“Landscape is nothing but an impression, and an instantaneous one, hence this label that was given us… because of me. I had sent a thing done in Le Havre, from my window, sun in the mist and a few masts of boats sticking up in the foreground. … They asked me for a title for the catalogue, it couldn’t really be taken for a view of Le Havre, and I said: ‘Put Impression.’” -Claude Monet

This past week we dived into the world of impressionism! We took a look at the radical roots of modernism and reached the end of our journey backwards through time. We painted with quick and visible brush strokes and tried to capture our impressions! Some of our artists included Claude Monet, Edgar Degas, and Camille Pissarro. But as was true every week we didn’t forget the ladies: Berthe Morisot, Mary Cassatt, Eva Gonzalès, and Marie Bracquemond. By the end of the week we were able to answer the question: Who and what was Impressionism?


On our first day of Impressionism we read the following article and then students wrote their own definition of Impressionism. I encouraged students to take a good look at all of the photos accompanying the article. We then read the following article and then students found an example of modern art they thought was “radical” and shared it with the class. They also posted a link to their radical art for their fellow classmates to reference later.

For our first mini project students tried to capture the style of the impressionist. They took a piece of paper 7”x11” and created a landscape based on a photograph of their favorite place. (This was a photograph they had taken, and were assigned as homework to bring in) Just like the expressionists the week before, they let their mood and feelings associated with this place guide their brush strokes. However, the impressionist did not use vivid or exaggerated colors like the expressionists and fauvists. They would instead, use color to try and capture the specific time of day, and amount of like they were experiencing in that moment. So students were asked to keep this in mind while making their color choices. As a class we all took a look at the many ways in which Monet painting the exact same cathedral : , and thought about how color can say a lot about the time of day. At the end of class we left 10 minutes to clean up and five for a short critique. Students asked their fellow classmates if they could tell what time of day it is in their painting.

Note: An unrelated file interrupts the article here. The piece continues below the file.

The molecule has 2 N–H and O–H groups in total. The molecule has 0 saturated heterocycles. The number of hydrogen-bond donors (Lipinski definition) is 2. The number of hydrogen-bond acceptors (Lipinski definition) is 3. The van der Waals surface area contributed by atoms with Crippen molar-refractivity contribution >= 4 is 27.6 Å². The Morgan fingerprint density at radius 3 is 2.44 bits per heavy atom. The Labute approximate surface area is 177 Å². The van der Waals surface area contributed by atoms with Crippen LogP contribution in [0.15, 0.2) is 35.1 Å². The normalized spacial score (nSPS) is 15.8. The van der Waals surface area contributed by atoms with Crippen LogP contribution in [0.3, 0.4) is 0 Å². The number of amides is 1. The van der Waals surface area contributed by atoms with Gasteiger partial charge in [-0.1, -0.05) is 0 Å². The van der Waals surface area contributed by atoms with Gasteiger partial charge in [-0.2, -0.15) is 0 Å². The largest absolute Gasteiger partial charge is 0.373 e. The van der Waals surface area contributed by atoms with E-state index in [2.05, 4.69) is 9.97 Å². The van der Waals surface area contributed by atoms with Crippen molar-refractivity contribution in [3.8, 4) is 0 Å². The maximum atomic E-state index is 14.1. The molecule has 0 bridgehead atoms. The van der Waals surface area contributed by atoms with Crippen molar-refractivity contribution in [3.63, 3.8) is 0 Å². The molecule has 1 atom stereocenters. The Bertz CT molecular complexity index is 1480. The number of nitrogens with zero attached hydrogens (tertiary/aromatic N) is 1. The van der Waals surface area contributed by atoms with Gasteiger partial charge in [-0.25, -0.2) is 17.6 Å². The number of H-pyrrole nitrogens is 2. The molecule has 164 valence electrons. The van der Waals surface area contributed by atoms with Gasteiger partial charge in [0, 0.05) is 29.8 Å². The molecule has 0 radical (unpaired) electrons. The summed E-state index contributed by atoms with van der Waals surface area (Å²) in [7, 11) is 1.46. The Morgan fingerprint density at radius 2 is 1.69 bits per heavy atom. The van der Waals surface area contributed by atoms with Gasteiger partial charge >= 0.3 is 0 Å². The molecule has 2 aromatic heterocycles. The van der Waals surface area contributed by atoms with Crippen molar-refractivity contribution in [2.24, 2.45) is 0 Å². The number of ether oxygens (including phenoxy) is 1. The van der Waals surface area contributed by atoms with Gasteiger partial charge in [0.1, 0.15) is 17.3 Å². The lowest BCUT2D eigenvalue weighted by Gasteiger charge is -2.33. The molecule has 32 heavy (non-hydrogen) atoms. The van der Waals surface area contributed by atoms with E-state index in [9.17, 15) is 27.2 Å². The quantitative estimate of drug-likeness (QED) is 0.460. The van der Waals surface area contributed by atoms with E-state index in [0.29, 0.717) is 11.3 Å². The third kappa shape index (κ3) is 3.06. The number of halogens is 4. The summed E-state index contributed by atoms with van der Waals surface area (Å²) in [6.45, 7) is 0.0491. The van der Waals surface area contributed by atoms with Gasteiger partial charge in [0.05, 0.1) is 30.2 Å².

On our second day we read the following article about Plein Air painting: . Then, for the second mini project each student received an 8”x10” canvas and some conveniently tubed paint (i mentioned that paint before the impressionists time hadn’t always been so conveniently tubed) and brought it with us outside! Bringing out water for their brushes was the only real challenge. Students then painted the Hamilton house (a historic part of our gorgeous campus at Stone Ridge) and the surrounding foliage from any angle they liked. They were painting “en plein air.” At the end of class we left 10 minutes to clean up and five for a short critique. Students asked their fellow classmates what they thought were their paintings strengths and weaknesses.



For our final project students had two choices. They could either create a second Plein Air painting outside, a diptych if they wanted, or they could return to painting from a photograph (that they had taken themselves) inside, in the air conditioning. This final painting’s aim was to demonstrate their understanding of the impressionist’s style and approach to painting. We left 10 minutes to clean up and ten for a longer critique. Students asked their fellow classmates what thought were their painting’s strengths and weaknesses. On day four they had a chance to make any improvements they felt necessary to their paintings. (Our week was shortened due to me having to attend a yearbook workshop in Gettysburg Maryland)




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